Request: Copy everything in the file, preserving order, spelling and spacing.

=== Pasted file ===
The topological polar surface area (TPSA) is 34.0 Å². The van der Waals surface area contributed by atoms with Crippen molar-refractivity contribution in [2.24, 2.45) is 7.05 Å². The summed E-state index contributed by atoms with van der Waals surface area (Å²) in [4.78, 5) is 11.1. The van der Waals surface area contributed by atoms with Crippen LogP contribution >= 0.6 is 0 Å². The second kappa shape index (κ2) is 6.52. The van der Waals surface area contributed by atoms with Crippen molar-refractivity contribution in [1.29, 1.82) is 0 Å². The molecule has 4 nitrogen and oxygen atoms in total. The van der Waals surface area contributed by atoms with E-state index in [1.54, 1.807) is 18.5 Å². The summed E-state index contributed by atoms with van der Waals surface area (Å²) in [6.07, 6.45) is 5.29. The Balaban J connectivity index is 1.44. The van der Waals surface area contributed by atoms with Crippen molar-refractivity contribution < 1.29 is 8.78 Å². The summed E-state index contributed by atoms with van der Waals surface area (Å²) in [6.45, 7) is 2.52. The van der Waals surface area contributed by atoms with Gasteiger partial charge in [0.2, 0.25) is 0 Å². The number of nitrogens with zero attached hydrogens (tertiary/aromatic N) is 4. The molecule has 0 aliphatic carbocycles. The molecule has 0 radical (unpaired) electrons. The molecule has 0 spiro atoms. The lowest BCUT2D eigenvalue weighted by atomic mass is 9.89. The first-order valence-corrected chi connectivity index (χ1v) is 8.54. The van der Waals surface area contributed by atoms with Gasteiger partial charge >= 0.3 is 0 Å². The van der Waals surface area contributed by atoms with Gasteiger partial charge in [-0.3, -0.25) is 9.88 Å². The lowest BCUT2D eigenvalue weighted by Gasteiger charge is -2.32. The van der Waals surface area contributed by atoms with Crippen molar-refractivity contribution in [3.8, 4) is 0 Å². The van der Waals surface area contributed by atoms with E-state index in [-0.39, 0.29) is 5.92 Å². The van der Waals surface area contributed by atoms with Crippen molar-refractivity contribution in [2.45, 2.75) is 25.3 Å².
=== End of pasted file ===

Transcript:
The topological polar surface area (TPSA) is 34.0 Å². The van der Waals surface area contributed by atoms with Crippen molar-refractivity contribution in [2.24, 2.45) is 7.05 Å². The summed E-state index contributed by atoms with van der Waals surface area (Å²) in [4.78, 5) is 11.1. The van der Waals surface area contributed by atoms with Crippen LogP contribution >= 0.6 is 0 Å². The second kappa shape index (κ2) is 6.52. The van der Waals surface area contributed by atoms with Crippen molar-refractivity contribution in [1.29, 1.82) is 0 Å². The molecule has 4 nitrogen and oxygen atoms in total. The van der Waals surface area contributed by atoms with E-state index in [1.54, 1.807) is 18.5 Å². The summed E-state index contributed by atoms with van der Waals surface area (Å²) in [6.07, 6.45) is 5.29. The Balaban J connectivity index is 1.44. The van der Waals surface area contributed by atoms with Crippen molar-refractivity contribution < 1.29 is 8.78 Å². The summed E-state index contributed by atoms with van der Waals surface area (Å²) in [6.45, 7) is 2.52. The van der Waals surface area contributed by atoms with Gasteiger partial charge in [0.2, 0.25) is 0 Å². The number of nitrogens with zero attached hydrogens (tertiary/aromatic N) is 4. The molecule has 0 aliphatic carbocycles. The molecule has 0 radical (unpaired) electrons. The molecule has 0 spiro atoms. The lowest BCUT2D eigenvalue weighted by atomic mass is 9.89. The first-order valence-corrected chi connectivity index (χ1v) is 8.54. The van der Waals surface area contributed by atoms with Gasteiger partial charge >= 0.3 is 0 Å². The van der Waals surface area contributed by atoms with Gasteiger partial charge in [-0.3, -0.25) is 9.88 Å². The lowest BCUT2D eigenvalue weighted by Gasteiger charge is -2.32. The van der Waals surface area contributed by atoms with Crippen molar-refractivity contribution in [3.8, 4) is 0 Å². The van der Waals surface area contributed by atoms with E-state index in [-0.39, 0.29) is 5.92 Å². The van der Waals surface area contributed by atoms with Crippen molar-refractivity contribution in [2.45, 2.75) is 25.3 Å².